The D word (Documentation)

The D word. Documentation. Maybe it’s my particular kink that I like documentation, I wish I had more time for it, and I wish my staff had more time for it. Schools, for better or worse seem to run on adrenalin and drama. Child A has a meltdown in the learning support unit, parent B is having a crisis in the front office, Community member C wants to come in and display their numeracy-through-puppets show.

CC photo via https://www.flickr.com/photos/jplauriente/

But where’s the bread and butter?

Systems allow large groups to accomplish large and complex tasks. You’d be forgiven for thinking this includes schools. Alas, schools are full of teachers who are really good at shutting their doors, pulling up their drawbridge and just teaching their class.

Except they’re not, they’re getting in the numeracy puppet show, and holding the hand of the parent in crisis and not sure what to do with the upset child, but eventually they’ll calm down. So all’s well that ends well?

If it reads like I’m trying to blame teachers here, I’m not. It takes a lot of courage for school leadership to look at a school and say “The documentation is crap and we’re going to have to (re)do it.” It seems like a very inwards looking approach. You can imagine the conversation with the inspector/network leader/departmental head:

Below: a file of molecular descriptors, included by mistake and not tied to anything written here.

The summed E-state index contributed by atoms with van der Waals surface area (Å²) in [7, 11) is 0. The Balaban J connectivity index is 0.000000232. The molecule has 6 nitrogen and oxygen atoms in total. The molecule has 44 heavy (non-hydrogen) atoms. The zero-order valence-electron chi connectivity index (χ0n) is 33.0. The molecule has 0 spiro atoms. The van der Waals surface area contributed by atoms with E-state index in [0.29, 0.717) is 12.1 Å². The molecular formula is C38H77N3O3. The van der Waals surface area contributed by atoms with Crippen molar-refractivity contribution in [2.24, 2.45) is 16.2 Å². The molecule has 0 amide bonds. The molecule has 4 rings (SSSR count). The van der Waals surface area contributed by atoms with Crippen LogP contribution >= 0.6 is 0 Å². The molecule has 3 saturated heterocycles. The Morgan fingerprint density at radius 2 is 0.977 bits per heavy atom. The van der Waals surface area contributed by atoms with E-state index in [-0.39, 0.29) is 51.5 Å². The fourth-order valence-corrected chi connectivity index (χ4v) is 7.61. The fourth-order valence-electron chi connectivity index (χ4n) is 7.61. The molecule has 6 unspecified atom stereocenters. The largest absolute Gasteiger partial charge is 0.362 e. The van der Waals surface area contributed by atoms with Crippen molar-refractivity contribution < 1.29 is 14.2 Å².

Principal: I want to revise the school’s documentation

Head-cracker: What?

Principal: I think that if we work on job descriptions, formalise people’s responsibilities…

Head-cracker: Good grief! Where’s the wow factor?

Principal: The what?

Head-cracker: The wow factor! People want something they can see! Like a fete or a policy launch with children eating fruit or something! Documentation isn’t glamorous, and how long until you see results? One year? Two? Three?! Half your staff will have turned over by then!

Principal: How about a sun-safe photo shoot for the newsletter with giant sun character?

Head-cracker: I have the suit in my car!

Well, maybe it’s not that bad, but I can’t imagine anyone getting excited about ISO 9001 certification in a school. Which is odd, because as professionals you’d think we’d want our resources, our records, our lesson plans, our procedures and our policies written in a consistent way that facilitated teacher access and student achievement.

Or we could spend our spare lesson trying to figure out where the excursion form is and how to fill it out.